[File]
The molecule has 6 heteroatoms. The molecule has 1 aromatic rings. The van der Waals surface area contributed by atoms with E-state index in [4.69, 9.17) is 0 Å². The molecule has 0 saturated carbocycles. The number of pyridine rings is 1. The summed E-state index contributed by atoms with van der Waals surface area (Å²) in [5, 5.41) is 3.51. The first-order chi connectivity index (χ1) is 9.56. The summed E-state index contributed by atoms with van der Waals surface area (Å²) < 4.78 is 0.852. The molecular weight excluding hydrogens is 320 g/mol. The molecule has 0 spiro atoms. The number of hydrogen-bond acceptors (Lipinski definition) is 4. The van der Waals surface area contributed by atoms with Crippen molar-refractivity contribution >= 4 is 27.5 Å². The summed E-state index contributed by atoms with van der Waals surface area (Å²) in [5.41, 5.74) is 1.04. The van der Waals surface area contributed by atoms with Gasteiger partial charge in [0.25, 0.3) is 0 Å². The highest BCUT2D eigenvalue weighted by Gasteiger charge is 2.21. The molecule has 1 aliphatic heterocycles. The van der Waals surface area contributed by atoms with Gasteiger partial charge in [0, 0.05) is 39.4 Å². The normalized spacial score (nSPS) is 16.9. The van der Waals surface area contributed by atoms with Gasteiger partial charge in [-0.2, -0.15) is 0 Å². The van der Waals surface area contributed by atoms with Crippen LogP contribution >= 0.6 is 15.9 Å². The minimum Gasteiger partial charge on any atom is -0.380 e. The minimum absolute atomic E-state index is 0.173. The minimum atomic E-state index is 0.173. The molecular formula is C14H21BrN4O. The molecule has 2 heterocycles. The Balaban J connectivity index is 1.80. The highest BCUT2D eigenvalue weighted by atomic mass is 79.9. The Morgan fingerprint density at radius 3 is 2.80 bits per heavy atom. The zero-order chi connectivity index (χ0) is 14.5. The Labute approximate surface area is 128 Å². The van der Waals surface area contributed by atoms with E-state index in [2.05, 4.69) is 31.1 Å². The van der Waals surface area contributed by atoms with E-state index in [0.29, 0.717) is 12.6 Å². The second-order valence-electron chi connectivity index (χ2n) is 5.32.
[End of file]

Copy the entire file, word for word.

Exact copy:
The molecule has 6 heteroatoms. The molecule has 1 aromatic rings. The van der Waals surface area contributed by atoms with E-state index in [4.69, 9.17) is 0 Å². The molecule has 0 saturated carbocycles. The number of pyridine rings is 1. The summed E-state index contributed by atoms with van der Waals surface area (Å²) in [5, 5.41) is 3.51. The first-order chi connectivity index (χ1) is 9.56. The summed E-state index contributed by atoms with van der Waals surface area (Å²) < 4.78 is 0.852. The molecular weight excluding hydrogens is 320 g/mol. The molecule has 0 spiro atoms. The number of hydrogen-bond acceptors (Lipinski definition) is 4. The van der Waals surface area contributed by atoms with Crippen molar-refractivity contribution >= 4 is 27.5 Å². The summed E-state index contributed by atoms with van der Waals surface area (Å²) in [5.41, 5.74) is 1.04. The van der Waals surface area contributed by atoms with Gasteiger partial charge in [0.25, 0.3) is 0 Å². The highest BCUT2D eigenvalue weighted by Gasteiger charge is 2.21. The molecule has 1 aliphatic heterocycles. The van der Waals surface area contributed by atoms with Gasteiger partial charge in [0, 0.05) is 39.4 Å². The normalized spacial score (nSPS) is 16.9. The van der Waals surface area contributed by atoms with Gasteiger partial charge in [-0.2, -0.15) is 0 Å². The van der Waals surface area contributed by atoms with Crippen LogP contribution >= 0.6 is 15.9 Å². The minimum Gasteiger partial charge on any atom is -0.380 e. The minimum absolute atomic E-state index is 0.173. The minimum atomic E-state index is 0.173. The molecular formula is C14H21BrN4O. The molecule has 2 heterocycles. The Balaban J connectivity index is 1.80. The highest BCUT2D eigenvalue weighted by atomic mass is 79.9. The Morgan fingerprint density at radius 3 is 2.80 bits per heavy atom. The zero-order chi connectivity index (χ0) is 14.5. The Labute approximate surface area is 128 Å². The van der Waals surface area contributed by atoms with E-state index in [2.05, 4.69) is 31.1 Å². The van der Waals surface area contributed by atoms with E-state index in [0.29, 0.717) is 12.6 Å². The second-order valence-electron chi connectivity index (χ2n) is 5.32.